This particular scammer combined the grandparent scam along with the virtual kidnapping scam. The grandparent scam is more well-known. This is where scammers call elderly victims and pose as a grandchild who is looking for some kind of emergency money. Usually, it’s supposed to be for bail money, but scammers have used various stories to try to get money from their victims.

    The virtual kidnapping scam is even more distressing for its victims. This is where scammers will have claimed to have kidnapped one of the victim’s family members. They’ll pressure the victim to keep them on the phone while trying to get them to make a phony ransom payment usually through gift cards or money transfers. Meanwhile, the supposed kidnap victim is actually safe and sound.

    This scammer targeted an elderly woman from Alabama. The scammer told the woman that they had her granddaughter hostage because she witnessed a drug deal. The scammer also told her that he was watching her every move. He then instructed her to make a money transfer to Mexico at Walmart. Even though the woman thought the threat was real she did two things that probably saved her from losing substantial amounts of money.

    She first tried to locate her granddaughter, and when she couldn’t, she contacted her local police. The woman even bravely stood up to the scammers telling them to bring her granddaughter to the Walmart if they have her. Luck was even more on the woman’s side when the money transfer service at Walmart was down.

    In the case of either scam or the new super-scam, your best bet is to try to locate the person who the caller is claiming is in trouble. While a grandchild could potentially have ended up in jail, nothing says that you can’t verify their story. Your grandchild won’t be in more trouble if you do. And as we always like to say about the virtual kidnapping scam, kidnappings for ransom are very rare in the US and the scammers are preying on people’s fears about what they see in entertainment.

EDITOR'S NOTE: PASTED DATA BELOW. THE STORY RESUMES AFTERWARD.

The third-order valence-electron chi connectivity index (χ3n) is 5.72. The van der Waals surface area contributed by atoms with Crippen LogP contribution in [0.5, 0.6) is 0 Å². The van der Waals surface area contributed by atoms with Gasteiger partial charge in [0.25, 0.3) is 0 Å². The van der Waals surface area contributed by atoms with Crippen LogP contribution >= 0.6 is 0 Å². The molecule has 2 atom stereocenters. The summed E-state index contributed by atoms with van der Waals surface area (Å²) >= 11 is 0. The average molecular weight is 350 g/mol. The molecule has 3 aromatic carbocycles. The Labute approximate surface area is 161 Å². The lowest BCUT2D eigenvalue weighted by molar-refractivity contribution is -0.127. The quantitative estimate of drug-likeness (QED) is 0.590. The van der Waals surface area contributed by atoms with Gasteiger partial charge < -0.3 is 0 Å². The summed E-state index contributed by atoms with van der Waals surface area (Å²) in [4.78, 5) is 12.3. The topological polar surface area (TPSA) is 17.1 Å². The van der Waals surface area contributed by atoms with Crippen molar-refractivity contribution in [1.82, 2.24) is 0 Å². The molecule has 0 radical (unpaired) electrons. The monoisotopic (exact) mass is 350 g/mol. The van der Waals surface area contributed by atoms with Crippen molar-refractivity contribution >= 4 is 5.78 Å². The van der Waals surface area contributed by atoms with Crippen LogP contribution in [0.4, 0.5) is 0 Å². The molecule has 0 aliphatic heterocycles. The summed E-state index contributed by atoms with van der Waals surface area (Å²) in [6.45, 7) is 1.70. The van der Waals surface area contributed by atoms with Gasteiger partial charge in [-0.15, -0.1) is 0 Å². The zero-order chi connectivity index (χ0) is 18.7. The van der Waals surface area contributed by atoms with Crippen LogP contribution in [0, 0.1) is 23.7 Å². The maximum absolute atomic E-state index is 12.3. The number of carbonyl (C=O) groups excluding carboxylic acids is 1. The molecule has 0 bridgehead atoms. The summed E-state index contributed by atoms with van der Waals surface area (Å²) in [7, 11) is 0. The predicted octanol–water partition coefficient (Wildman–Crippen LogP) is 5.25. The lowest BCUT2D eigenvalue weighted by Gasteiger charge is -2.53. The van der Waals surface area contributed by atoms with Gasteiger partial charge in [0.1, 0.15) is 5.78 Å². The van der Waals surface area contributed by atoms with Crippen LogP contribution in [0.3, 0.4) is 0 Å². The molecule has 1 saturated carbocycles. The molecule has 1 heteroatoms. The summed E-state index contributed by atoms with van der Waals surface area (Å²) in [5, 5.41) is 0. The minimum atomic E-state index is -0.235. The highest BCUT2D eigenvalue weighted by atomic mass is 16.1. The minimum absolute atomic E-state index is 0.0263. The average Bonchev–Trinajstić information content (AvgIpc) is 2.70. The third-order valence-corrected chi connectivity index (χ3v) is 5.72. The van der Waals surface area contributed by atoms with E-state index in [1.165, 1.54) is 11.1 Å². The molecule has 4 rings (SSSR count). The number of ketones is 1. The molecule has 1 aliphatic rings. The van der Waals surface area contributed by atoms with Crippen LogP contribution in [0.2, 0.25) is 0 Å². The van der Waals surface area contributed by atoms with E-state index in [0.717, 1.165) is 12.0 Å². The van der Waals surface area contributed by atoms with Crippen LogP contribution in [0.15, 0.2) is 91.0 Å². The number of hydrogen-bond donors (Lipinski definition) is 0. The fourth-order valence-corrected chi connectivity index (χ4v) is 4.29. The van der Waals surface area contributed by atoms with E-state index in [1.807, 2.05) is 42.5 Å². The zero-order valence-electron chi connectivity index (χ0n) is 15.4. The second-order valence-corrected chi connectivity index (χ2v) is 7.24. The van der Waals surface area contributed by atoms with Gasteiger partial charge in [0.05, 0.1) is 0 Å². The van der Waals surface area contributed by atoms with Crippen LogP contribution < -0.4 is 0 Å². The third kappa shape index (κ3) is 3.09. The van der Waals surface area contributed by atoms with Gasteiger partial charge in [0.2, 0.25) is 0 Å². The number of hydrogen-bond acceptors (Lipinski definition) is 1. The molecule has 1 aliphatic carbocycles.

Always take a step back from the situation for a moment and try to regain your composure when dealing with these scammers. Also, never volunteer any information like a loved one’s name as scammers will be quick to use that to their advantage.

     
  • Geebo 9:00 am on February 12, 2021 Permalink | Reply
    Tags: , , , virtual kidnapping   

    No, a hitman is not coming for you 

    No, a hitman is not coming for you

    Two of the more disturbing scams to be a victim of are the cartel scam and the virtual kidnapping scam. Both of these scams use threats of violence to try to get a victim to make a large payment to the scammer while under duress. However, the victim is usually in no real danger. It’s this kind of subterfuge that scammers will stoop to in order to deceive their victims.

    In the virtual kidnapping scam, the scammer will claim to have one of your loved ones held hostage. In reality, the person is unharmed. With the cartel scam, the scammers will send you violent and graphic images while threatening this will happen to you if you don’t pay them. As the name suggests, the scammers pose as a criminal cartel. Now, there are reports of a new scam that have similar vibes to these two.

    In this new scam, the victim will receive a message claiming to be from an actual hitman. The elaborate message states that they were instructed to kill you, but the hitman has had a change of heart. However, in order to call off the hit, the victim needs to pay off the hitman.

    If you receive one of these messages, the odds are pretty good that you’re in no actual danger. This scam is using the movie idea of a hitman to threaten the victims into paying. Much like how kidnappings for ransom in America usually only happen on TV, hitmen are very unlikely to message their targets. Actual hitmen tend to be employed by organized crime while their targets tend to be from rival crime factions.